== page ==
It's a fantastic book to read with a toddler who may well be just as familiar with the word 'no' as the star of the story and is more than happy to shout it out on every page.

Thursday, 19 January 2012

Which is your favourite Julia Donaldson book?

Julia Donaldson is a picture book superstar, but I only realised recently that we hardly have any of her books.

Monkey Puzzle is a huge favourite and has been since our 7-year-old was a baby (plus it's one of the books I always buy for friends' new babies). We also love Night Monkey, Day Monkey and The Gruffalo, of course, but they're the only Donaldson books we own.

A while ago, I noticed a chat about her books on Twitter and someone - I think it may have been the comedian and writer Chris Addison - said his favourite was Charlie Cook's Favourite Book. That one hadn't been on my radar at all, so I picked it up next time I was in a bookshop and it's wonderful, particularly since it's a book about books and the joy of reading.

There are still more than a few gaps in our Donaldson reading though, so I was wondering... which one's your favourite?

Tuesday, 17 January 2012

I'm Me! by Sara Sheridan

My niece is named Imogen so when I saw this book about a little girl with the same name, I knew I had to buy it for her.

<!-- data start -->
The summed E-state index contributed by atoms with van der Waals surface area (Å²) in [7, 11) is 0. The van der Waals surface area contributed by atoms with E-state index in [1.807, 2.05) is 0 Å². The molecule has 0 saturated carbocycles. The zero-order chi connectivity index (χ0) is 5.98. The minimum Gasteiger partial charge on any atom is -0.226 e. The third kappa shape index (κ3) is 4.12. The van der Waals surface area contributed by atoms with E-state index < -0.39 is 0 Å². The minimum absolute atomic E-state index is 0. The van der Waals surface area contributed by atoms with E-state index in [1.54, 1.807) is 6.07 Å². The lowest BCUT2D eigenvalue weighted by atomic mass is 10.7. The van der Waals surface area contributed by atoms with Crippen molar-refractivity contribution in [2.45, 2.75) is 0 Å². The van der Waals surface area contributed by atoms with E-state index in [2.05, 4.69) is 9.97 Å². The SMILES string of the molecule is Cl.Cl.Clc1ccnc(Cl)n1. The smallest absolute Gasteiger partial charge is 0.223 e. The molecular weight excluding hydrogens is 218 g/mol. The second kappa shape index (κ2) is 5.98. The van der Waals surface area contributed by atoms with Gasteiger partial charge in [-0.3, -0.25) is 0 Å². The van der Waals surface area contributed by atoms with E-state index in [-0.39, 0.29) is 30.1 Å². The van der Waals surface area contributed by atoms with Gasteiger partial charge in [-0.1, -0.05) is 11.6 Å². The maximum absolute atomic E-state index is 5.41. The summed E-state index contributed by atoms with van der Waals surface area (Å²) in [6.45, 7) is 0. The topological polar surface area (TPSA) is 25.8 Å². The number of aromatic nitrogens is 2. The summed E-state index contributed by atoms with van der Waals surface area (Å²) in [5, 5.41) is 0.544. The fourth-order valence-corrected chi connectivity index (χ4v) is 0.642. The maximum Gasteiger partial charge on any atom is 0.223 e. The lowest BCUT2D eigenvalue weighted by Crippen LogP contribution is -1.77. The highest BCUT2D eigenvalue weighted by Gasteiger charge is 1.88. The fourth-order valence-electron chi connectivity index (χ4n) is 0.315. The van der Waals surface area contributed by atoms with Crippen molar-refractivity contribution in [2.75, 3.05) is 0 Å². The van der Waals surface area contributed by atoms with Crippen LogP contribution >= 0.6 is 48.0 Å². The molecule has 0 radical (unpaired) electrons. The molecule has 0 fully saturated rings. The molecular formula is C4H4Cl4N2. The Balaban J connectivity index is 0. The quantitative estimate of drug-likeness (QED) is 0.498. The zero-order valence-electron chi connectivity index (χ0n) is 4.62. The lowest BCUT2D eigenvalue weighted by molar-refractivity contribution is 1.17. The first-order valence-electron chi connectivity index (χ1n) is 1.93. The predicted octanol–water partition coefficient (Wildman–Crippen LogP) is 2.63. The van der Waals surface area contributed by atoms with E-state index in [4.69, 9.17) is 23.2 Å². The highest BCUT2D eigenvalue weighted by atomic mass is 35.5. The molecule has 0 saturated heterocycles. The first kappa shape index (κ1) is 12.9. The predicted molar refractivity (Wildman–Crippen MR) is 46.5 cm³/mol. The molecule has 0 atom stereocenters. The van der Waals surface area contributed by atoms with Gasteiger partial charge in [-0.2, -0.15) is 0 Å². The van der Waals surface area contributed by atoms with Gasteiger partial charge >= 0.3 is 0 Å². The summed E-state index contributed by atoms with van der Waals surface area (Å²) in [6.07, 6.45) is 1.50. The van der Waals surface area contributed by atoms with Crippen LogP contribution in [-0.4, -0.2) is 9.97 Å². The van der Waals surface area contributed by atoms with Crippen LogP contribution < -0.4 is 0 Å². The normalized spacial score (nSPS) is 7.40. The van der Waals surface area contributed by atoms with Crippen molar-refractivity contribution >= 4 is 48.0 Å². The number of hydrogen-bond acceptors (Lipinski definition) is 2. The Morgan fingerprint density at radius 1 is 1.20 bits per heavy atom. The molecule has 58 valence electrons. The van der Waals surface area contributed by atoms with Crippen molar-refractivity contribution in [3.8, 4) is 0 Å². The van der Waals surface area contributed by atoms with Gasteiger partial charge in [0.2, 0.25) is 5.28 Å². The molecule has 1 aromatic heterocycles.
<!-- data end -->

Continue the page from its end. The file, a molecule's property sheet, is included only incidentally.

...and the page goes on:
Imogen goes to visit her Auntie, who asks her what she wants to be today. She suggests a beautiful princess, a witch's cat, a pirate's parrot, a dragon-taming knight and more. But Imogen doesn't want to be anything other than herself. They do exactly what imogen wants to do (which includes eating ice cream and going on the swings) and then the book ends with Imogen saying "Today, Auntie, what I want is for you to be you and me to be me!" 

The text is fun as well as being repetitive and easy to read. The illustrations, by Margaret Chamberlain, are gorgeous - cute, bright and lively. And obviously, it contains a lovely message about being yourself. I loved it. I really hope my niece does too. 

Thursday, 12 January 2012

The Princess and the Pea by Lauren Child

I do love Lauren Child's books. From Charlie and Lola to Clarice Bean and (our personal family favourite) That Pesky Rat so I had to buy The Princess and the Pea.

The illustrations in this book are slightly different from Child's other books because she actually created little 3D rooms and scenes, a few of which I saw at an exhibition of her work a couple of years ago. They're all gorgeously detailed, my favourite being the Princess leaving her tree house home - the tree lit with lanterns and the path littered with letters.

You know the story, of course, but here it's written with Child's trademark wit and plenty of nods to the improbability of fairytales. It's a lovely book that would make an equally lovely gift.

Tuesday, 10 January 2012

Baby Badger's Wonderful Night by Karen Saunders

Baby Badger is scared of the dark so Papa Badger decides to show him how wonderful the night is. He shows him the colours and the stars and makes him feel safe. As the sun comes up, Baby Badger falls asleep in his Papa's arms...

This is such a gorgeous book. I feel all warm and cosy just writing about it. The illustrations - by Dubravka Kolanovice - are soft and dreamy and the text is gentle, relaxing and perfect for a bedtime story, particularly for a baby or toddler.

(It's currently in hardback so is a bit on the expensive side, but it's out in paperback later this year.)